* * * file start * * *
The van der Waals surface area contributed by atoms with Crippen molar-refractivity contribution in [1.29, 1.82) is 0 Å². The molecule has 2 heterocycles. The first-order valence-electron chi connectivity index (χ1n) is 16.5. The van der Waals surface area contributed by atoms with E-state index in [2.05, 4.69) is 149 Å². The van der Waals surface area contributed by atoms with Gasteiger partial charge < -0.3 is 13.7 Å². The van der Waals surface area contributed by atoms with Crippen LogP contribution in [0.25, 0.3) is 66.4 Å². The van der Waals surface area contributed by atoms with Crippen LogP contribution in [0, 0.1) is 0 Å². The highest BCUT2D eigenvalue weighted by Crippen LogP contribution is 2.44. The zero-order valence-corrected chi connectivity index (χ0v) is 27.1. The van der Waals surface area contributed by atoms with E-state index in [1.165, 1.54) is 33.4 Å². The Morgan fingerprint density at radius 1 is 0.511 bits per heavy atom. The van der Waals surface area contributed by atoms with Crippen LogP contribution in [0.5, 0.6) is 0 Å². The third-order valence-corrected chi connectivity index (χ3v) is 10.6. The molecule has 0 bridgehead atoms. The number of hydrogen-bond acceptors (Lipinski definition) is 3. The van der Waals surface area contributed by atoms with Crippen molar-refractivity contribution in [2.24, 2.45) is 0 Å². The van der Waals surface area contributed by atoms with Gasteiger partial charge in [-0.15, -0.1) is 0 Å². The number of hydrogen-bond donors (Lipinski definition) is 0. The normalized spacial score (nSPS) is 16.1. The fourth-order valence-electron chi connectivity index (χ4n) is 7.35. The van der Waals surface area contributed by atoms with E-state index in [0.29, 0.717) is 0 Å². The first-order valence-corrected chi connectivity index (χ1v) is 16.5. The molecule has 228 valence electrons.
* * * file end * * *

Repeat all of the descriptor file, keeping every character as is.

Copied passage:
The van der Waals surface area contributed by atoms with Crippen molar-refractivity contribution in [1.29, 1.82) is 0 Å². The molecule has 2 heterocycles. The first-order valence-electron chi connectivity index (χ1n) is 16.5. The van der Waals surface area contributed by atoms with E-state index in [2.05, 4.69) is 149 Å². The van der Waals surface area contributed by atoms with Gasteiger partial charge < -0.3 is 13.7 Å². The van der Waals surface area contributed by atoms with Crippen LogP contribution in [0.25, 0.3) is 66.4 Å². The van der Waals surface area contributed by atoms with Crippen LogP contribution in [0, 0.1) is 0 Å². The highest BCUT2D eigenvalue weighted by Crippen LogP contribution is 2.44. The zero-order valence-corrected chi connectivity index (χ0v) is 27.1. The van der Waals surface area contributed by atoms with E-state index in [1.165, 1.54) is 33.4 Å². The Morgan fingerprint density at radius 1 is 0.511 bits per heavy atom. The van der Waals surface area contributed by atoms with Crippen LogP contribution in [0.5, 0.6) is 0 Å². The third-order valence-corrected chi connectivity index (χ3v) is 10.6. The molecule has 0 bridgehead atoms. The number of hydrogen-bond acceptors (Lipinski definition) is 3. The van der Waals surface area contributed by atoms with Crippen molar-refractivity contribution in [2.24, 2.45) is 0 Å². The van der Waals surface area contributed by atoms with Gasteiger partial charge in [-0.15, -0.1) is 0 Å². The number of hydrogen-bond donors (Lipinski definition) is 0. The normalized spacial score (nSPS) is 16.1. The fourth-order valence-electron chi connectivity index (χ4n) is 7.35. The van der Waals surface area contributed by atoms with E-state index in [0.29, 0.717) is 0 Å². The first-order valence-corrected chi connectivity index (χ1v) is 16.5. The molecule has 228 valence electrons.